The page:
Death has something to teach us about giving birth ...
My grandmother taught me many lessons during her life, and one last precious one right as she passed away. But let me begin with a story …
Before my son John was born, two doctors remarked that once he found the right position for birth, head down, he waited there three months early, staying as though he knew there was something on the outside, and he’d find it.
This is so much like our experience of faith, and of belief in heaven. “Blessed are they who have not seen and yet believed,” Jesus tells us. A child in utero cannot see the face of its mother, and only hears echoes of her voice. A child’s world in utero is so very different from the world he’ll encounter after birth. How could he ever imagine what awaits? Yet, he senses there is something worthwhile waiting for him … and gets into position with great, pure faith that something exists beyond what he knows.
In a poem I wrote for my son, I described the child’s act of faith in utero and wrote, “Someday when you’re grown and faced with doubt because of grief or age―remember how you once moved towards an out you could not see. Wait―new life will begin. Feel God’s warm hand above earth’s starry skin.”
Imagine the cosmos of stars that surrounds us as a kind of pregnant belly, holding us on this side of heaven before we break through to the other side. Imagine God’s hand, beyond that starry skin.
When you’re pregnant, in your third trimester, you can gently press on your stomach and your unborn child will return the press. This touch is nothing like the close embrace that awaits once the child is born, but it’s a beautiful foretaste. There are ways that God touches us now, and just like an unborn child believes there is something beyond that they want to get to … we trust there is something beyond this world, too.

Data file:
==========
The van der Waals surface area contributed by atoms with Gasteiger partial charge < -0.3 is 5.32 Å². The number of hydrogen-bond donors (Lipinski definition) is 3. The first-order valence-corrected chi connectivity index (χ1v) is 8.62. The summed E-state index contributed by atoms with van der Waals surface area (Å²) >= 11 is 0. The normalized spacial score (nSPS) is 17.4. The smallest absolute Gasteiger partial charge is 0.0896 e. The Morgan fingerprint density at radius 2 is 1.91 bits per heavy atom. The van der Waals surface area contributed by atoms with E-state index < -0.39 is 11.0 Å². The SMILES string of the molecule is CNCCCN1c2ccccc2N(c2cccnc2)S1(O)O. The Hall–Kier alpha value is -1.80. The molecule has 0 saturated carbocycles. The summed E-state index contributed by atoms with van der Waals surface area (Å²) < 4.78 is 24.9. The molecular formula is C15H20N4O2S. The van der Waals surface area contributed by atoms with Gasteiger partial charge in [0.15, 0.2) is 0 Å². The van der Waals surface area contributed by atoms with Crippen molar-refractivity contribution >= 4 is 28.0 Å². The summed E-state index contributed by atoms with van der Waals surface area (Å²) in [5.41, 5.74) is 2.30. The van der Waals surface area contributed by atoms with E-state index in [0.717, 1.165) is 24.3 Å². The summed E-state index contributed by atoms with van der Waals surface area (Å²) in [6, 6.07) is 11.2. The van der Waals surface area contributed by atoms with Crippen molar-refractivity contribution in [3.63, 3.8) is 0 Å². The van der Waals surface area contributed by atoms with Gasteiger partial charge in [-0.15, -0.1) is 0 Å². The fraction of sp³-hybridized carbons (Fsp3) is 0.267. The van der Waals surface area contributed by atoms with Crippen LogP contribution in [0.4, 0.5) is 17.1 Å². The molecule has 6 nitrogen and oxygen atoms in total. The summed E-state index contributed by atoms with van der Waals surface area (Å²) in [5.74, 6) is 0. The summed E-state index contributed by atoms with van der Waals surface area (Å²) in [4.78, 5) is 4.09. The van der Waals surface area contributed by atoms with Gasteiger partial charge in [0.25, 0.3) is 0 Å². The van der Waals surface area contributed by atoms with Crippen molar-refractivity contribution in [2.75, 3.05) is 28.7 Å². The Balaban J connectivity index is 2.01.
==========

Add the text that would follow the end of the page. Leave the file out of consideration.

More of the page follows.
On December 26, 2018, my grandmother, Annabelle Black, whom we called “Nanabelle,” was born to eternal life. I was blessed to be holding her right hand as she passed, witnessing her move from earthly life to eternal life. As I watched her, I thought of the phrase, “born to eternal life.”
The final lesson my grandmother taught me is this: The process of dying is a kind of labor, akin to birthing a new life.
Something about the way she breathed that last hour, although waning, was impressive in its focus. The thing I can best liken it to is being in labor. I can attest that when you are in labor, there are moments you’d swear you were dying, such is the pain the body feels as it assists in giving new life. A mother must focus her breathing and ride the labor. Each time I’ve given birth, I’ve been astounded at how it feels like a veil between heaven and earth that opens above me, as though God and the entire communion of saints is very near. Nanabelle always said: “You’re never closer to God than when you’re giving birth.” Each time I was pregnant she’d say, “Pray for others in need, as you’ll never be closer to God in this life than when you’re in labor.” So when I held the hand and knelt at the side of this woman who had herself given birth six times, I recognized that she was again very close to God, as her breathing and extreme focus was like that of one in labor while God prepared to birth her into eternal life.
My son John once asked, “Nanabelle, who are you?” She immediately replied: “I’m a mother.” And, of course, a mother assists God in the nurturing of new life. My grandmother was a super-mother unto the end. As I watched her die, I was privileged not only to witness her faith, but to learn that death is a kind of labor, the kind that assists in bringing forth new life in God. My grandmother realized that she had to enter the labor of death in order to reach that new life. Surely, at her last breath she felt God’s warm hand above earth’s starry skin.